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Former Bishop McGuinness standout Daniel Orton struggles, is ejected in professional debut

Daniel Orton labors through disappointing debut in Orlando
By Darnell Mayberry, Staff Writer, Modified: July 5, 2010 at 10:02 pm •  Published: July 5, 2010

Fist bumps and a few talking-tos was what the Orlando Magic coaching staff first tried to keep Daniel Orton calm.

But when frustration grew into near fisticuffs, there was nothing more the Magic could do to save their 29th overall pick.

Orton was ejected in his professional debut on the opening day of the 2010 AirTran Airways Pro Summer League on Monday afternoon. His dismissal was the final nail in what was a nightmarish beginning to his career.

Orton, the former Bishop McGuinness High standout, was whistled for three offensive fouls in his first 3 1/2 minutes. He struggled with his shooting touch. And for a player projected to be an interior defender, he provided little resistance at the rim.

Orton's night ended after a small scuffle with Indiana forward Josh McRoberts resulted in both players being ejected when referees ruled each guy threw a punch. Orton's final stat line: three points on 1-for-8 shooting from the field, while going 1-for-4 from the foul line along with three rebounds, two blocks, five fouls and four turnovers.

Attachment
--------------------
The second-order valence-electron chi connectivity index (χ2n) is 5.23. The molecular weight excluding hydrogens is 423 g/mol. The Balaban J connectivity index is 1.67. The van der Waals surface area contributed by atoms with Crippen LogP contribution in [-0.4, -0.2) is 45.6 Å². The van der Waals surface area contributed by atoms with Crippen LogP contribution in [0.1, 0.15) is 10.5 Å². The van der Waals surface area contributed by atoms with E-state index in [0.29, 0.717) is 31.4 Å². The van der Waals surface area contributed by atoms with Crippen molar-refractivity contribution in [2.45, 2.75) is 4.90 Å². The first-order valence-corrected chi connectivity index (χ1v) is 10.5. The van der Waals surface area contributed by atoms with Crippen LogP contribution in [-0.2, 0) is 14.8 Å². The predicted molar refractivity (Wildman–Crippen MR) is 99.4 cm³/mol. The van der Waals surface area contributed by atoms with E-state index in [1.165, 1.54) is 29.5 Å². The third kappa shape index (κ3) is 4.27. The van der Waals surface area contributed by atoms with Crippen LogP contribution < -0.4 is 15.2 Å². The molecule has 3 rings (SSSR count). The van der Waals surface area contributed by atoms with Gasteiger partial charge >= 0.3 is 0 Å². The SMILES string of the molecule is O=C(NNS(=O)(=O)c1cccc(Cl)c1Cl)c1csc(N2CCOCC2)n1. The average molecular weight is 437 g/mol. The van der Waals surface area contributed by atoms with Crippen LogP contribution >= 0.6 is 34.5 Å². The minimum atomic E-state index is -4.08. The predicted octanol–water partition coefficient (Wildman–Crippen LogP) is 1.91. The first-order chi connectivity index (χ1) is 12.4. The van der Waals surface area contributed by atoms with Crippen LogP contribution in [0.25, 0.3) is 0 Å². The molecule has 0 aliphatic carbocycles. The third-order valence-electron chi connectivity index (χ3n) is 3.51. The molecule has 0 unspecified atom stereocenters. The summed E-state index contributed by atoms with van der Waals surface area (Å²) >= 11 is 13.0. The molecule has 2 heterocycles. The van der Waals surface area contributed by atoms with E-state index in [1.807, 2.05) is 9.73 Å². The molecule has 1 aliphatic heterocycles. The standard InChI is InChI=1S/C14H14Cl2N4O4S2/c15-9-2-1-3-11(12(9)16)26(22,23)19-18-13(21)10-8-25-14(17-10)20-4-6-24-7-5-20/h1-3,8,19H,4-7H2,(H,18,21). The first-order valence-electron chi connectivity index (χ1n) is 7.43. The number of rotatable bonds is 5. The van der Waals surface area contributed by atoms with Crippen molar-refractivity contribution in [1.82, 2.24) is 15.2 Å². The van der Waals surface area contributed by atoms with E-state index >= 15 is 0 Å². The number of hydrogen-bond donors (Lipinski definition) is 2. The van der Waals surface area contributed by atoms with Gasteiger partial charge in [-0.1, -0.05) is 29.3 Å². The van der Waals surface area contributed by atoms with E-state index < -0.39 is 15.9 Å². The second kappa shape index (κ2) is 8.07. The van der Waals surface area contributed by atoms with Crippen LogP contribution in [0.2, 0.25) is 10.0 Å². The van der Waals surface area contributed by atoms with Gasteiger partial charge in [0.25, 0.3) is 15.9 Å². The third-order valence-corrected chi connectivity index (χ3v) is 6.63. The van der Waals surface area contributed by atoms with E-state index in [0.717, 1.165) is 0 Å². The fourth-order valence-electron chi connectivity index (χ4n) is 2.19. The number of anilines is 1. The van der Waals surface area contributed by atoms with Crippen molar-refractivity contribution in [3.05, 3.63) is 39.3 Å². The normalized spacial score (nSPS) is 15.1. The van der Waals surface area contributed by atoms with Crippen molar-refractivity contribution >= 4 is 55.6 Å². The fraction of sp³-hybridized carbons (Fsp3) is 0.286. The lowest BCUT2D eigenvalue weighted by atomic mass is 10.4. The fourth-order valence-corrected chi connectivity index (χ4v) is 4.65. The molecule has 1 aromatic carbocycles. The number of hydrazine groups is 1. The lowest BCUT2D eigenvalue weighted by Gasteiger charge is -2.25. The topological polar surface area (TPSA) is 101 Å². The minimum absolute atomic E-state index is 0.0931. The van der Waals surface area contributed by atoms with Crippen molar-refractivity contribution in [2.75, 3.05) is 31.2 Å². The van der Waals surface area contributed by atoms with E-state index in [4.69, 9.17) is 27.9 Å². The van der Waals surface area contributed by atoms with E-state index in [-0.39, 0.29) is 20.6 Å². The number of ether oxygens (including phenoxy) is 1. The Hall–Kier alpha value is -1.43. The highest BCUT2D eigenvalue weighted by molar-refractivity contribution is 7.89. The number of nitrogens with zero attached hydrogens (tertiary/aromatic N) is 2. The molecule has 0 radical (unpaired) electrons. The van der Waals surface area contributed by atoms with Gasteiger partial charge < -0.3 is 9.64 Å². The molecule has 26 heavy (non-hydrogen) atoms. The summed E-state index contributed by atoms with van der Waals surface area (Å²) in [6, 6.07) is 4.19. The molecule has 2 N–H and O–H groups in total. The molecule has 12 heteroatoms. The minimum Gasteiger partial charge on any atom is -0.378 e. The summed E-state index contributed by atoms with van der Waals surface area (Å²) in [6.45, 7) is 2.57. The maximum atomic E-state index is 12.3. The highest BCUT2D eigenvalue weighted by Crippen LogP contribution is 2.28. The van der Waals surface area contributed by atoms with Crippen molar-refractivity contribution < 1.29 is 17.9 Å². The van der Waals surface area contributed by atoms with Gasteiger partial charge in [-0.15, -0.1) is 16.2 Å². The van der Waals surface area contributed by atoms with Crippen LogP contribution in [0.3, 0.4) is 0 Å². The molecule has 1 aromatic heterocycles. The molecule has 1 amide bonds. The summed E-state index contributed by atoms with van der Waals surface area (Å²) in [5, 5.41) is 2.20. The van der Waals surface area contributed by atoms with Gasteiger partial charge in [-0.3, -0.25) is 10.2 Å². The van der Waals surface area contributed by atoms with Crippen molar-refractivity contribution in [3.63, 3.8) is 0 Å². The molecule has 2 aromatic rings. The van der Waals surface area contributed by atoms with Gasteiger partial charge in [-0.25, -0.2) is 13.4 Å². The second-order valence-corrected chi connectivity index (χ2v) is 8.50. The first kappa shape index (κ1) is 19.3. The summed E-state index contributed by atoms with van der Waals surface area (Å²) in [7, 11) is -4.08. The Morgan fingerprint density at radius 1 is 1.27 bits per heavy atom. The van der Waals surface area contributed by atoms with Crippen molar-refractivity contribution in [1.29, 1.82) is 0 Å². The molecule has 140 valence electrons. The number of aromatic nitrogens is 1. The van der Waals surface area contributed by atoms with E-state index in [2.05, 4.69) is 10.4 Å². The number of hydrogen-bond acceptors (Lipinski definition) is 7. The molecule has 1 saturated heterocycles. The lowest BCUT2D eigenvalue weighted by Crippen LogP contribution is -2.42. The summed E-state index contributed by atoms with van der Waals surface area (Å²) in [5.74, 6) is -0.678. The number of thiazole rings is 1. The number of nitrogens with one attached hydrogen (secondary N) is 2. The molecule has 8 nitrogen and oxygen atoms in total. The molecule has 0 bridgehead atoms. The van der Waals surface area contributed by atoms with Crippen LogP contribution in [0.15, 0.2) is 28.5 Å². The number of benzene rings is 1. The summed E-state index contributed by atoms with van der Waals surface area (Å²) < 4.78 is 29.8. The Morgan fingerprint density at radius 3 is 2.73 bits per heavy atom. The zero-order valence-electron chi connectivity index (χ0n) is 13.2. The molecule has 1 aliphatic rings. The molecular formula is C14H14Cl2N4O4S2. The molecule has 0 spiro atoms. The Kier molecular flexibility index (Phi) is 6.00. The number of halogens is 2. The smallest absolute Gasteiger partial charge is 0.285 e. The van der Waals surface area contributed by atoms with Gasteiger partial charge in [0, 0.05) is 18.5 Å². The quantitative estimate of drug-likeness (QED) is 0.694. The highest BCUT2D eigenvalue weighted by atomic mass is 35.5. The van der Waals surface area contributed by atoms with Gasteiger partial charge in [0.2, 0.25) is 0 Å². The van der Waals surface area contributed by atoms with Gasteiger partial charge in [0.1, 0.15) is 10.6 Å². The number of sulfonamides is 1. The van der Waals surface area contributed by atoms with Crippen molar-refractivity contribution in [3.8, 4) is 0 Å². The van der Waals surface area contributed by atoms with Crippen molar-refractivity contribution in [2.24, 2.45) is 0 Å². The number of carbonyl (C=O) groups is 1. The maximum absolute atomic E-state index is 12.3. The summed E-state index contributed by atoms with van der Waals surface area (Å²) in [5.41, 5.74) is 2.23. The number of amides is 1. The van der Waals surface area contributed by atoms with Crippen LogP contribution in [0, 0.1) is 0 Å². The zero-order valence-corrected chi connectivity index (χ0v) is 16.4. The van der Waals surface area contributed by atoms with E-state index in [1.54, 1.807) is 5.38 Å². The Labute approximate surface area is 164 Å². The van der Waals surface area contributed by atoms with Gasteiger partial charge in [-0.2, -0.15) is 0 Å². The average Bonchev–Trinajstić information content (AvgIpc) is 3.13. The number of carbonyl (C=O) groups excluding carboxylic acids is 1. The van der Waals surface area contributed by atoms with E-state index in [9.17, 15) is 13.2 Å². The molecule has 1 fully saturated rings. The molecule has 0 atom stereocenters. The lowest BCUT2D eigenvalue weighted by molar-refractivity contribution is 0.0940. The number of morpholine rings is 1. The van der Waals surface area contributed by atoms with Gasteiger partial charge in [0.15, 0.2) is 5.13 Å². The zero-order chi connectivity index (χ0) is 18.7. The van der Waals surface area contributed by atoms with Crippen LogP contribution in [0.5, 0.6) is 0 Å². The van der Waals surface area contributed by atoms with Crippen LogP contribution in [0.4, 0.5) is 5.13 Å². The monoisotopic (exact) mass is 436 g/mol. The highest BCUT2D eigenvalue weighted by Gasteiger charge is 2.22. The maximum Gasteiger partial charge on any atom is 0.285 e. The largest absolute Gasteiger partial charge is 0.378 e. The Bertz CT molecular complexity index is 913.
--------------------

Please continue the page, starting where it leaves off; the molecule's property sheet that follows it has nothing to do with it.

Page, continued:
"It's not the best way to (start) it off, but I didn't have a great start at all," Orton said. "I really didn't get started. I couldn't get anything going for myself."

Orton's first two fouls were the result of illegal screens on set pick-and-roll plays. He then picked up his third for too much contact while running to his spot on the low block.

Magic assistant coach Bob Beyer instructed and consoled Orton from the sideline after each foul. Following a ill-advised baseline fadeaway, Magic summer league coach Patrick Ewing encouraged Orton with a fist bump during the next stoppage in play.

"I thought he did a pretty good job for the most part," Ewing said. "It's a learning curve for him. He still has to learn how to play NBA defense, learn how to help. I thought a few times he missed helps. But then on offense, he did a pretty good job of stepping in, ducking in. But the when he gets it he just has to be big and finish it."

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